Particularly if you lack an assistant, your dog needs to be trained for trims and other grooming. A well-trained dog should hold still for all the stages of grooming, from cutting or grinding nails using a dog nail grinder to brushing your companion’s teeth. Pet parents should let the dog get accustomed to the sound of the nail trimmers and other tools before attempting their use. Start as young as you can. It is never too late to train, but the earlier the better.
Avoid Pulling Your Dog’s Hair
One of the advantages of professional clippers is that you can sharpen the blades. This is important because dull blades will pull your dog’s hair. Just as when getting your hair cut, sharp scissors easily slice through hairs without tugging and causing skin discomfort. Sharp blades are also important because, in some areas, you may be required to limit the trimming to the top of the clippers. This is true around the ears and head.
Take a Slow and Steady Pace
Do not push the clipper at too rapid a pace or the clipping will result in lines. In fact, you should go slow in nearly every aspect of grooming. For example, when cutting your dog’s nails, going too fast can cause nail distress. This can result in discomfort and squirming.
Avoid Letting the Clippers Grow Too Hot
Hot clippers can actually burn the skin of your dog. Make a habit of turning your clippers off regularly. Test their temperature on a regular basis by touching them. If your clippers do feel too hot, you have several options. You can spray on a bit of clipper lubricant or coolant, switch to a spare clipper if you have one, switch out your blades for a set of cooler ones, or place the hot blade on a metal surface such as a baking sheet. This latter absorbs the blade’s heat with surprising speed.
Follow the Correct Direction
For a natural-looking, smooth coat, clip in the direction of the hair’s growth during your grooming session. A dog’s hair is unique in its growth patterns. The hair can change directions depending on the particular body part of your dog. Cutting can take a fair time investment because of this. Be sure you closely pay attention to your dog’s hair’s direction of growth. This ensures a cut that is even, smooth and fits with your dog’s coat.
Knowing the Type of Your Dog’s Coat
Before you make a try at clipping your dog independently, you may want to make at least one trip to a professional groomer—if you’re lucky, you may get to ask someone with pet grooming certification. You can ask them to walk you through dog grooming stages and show you how best to clip your breed’s coat. Aspects to consider are how long your dog’s hair is in particular body areas and what clipper comb attachments professionals use on the dogs on their tables.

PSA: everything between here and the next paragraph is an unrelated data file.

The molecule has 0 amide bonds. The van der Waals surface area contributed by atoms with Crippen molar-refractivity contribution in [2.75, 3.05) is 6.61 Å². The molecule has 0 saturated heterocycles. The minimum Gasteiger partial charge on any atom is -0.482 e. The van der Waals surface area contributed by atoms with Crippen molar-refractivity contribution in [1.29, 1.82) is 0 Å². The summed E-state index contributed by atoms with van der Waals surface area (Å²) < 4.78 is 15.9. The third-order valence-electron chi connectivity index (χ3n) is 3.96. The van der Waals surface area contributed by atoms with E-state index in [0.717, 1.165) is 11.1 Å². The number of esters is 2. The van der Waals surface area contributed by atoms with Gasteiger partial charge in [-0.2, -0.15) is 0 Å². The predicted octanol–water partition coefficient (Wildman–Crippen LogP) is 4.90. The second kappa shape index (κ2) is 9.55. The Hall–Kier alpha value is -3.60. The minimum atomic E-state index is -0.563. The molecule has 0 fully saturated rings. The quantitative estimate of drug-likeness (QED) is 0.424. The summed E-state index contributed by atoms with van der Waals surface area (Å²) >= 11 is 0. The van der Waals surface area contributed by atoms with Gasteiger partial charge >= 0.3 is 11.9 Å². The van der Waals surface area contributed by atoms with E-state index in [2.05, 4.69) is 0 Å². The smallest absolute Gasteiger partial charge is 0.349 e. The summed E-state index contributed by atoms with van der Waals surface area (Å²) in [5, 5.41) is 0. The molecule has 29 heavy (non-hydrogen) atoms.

Coats that are Medium to Long
First, bathe your dog and let your companion dry completely. Then select a set of scissors. Trim your dog’s coat at the bottom, taking off a little at a time. This way, you can achieve the desired look while maintaining an even coat length. Finish up by trimming around your dog’s ears and eyes.
For a dog with a wire-haired coat, you strip your dog to remove excess fur . This is a process that plucks out dead hair. When properly accomplished, stripping is not painful. You will want a professional dog groomer to demonstrate this to you as well. A thinning blade can help trim a wire-haired dog. You can also use them to trim the extra hair around the head, paws, and anus.
For dogs with curly coats, there are many specialized cuts. Some complex cuts are best left to the pros, but you can learn upkeep steps to keep your dog looking sharp between visits to the groomer. Again, ask your groomer to demonstrate how best to do this. For maintenance, slicker brushes are best used on curly haired dogs.
Knowing the Proper Appearance for Your Breed
Before pulling out the clippers, know what your dog should look like. Visit the breed club website and examine the photos you find there. You may even find grooming tips. Poodles, Cocker Spaniels, and Shih Tzu dogs all have unique, challenging coats to cut. Dog owners should know the desired final outcome.
Trimming Dog Feet
When trimming your dog’s feet with scissors, use rounded tip shears. Work from back to front. Start near your dog’s legs, continuing up toward your dog’s toes. This way you can more easily see what you are doing. Otherwise, you may cut off too much. Only cut that fur hanging out past the tips of the footpads and toes.
Trimming Your Dog’s Face
Do not focus on removing lots of hair in this location. When cutting here, concentrate on meticulously trimming hair that gets in the way of your dog’s eyes. Remove excess hair for the prevention of matting as well.
Frequently Asked Questions
How do you trim a dog at home?
Make sure your dog is relaxed and gripped firmly before you start grooming. Use the clippers in the direction of the dog’s fur growth, moving slowly and with regular breaks so the clippers do not overheat. Then use scissors to trim sensitive areas like feet, face, and anus.
Can I trim my dog myself?
Yes, you can trim your dog yourself. Simply follow trimming instructions carefully and safely.
What is the best way to cut a dog’s hair?
The best way to cut a dog’s hair is to use clippers over the main part of its body and blunt-edged scissors around the sensitive areas.
Do I cut my dog’s hair wet or dry?
You want your dog’s fur to be clean and dry for trimming. This is contrary to the practice with humans, who tend to get haircuts with damp hair. Brush the tangles from your dog, bathe it, and then, when your companion is thoroughly dry, bring out the clippers and scissors.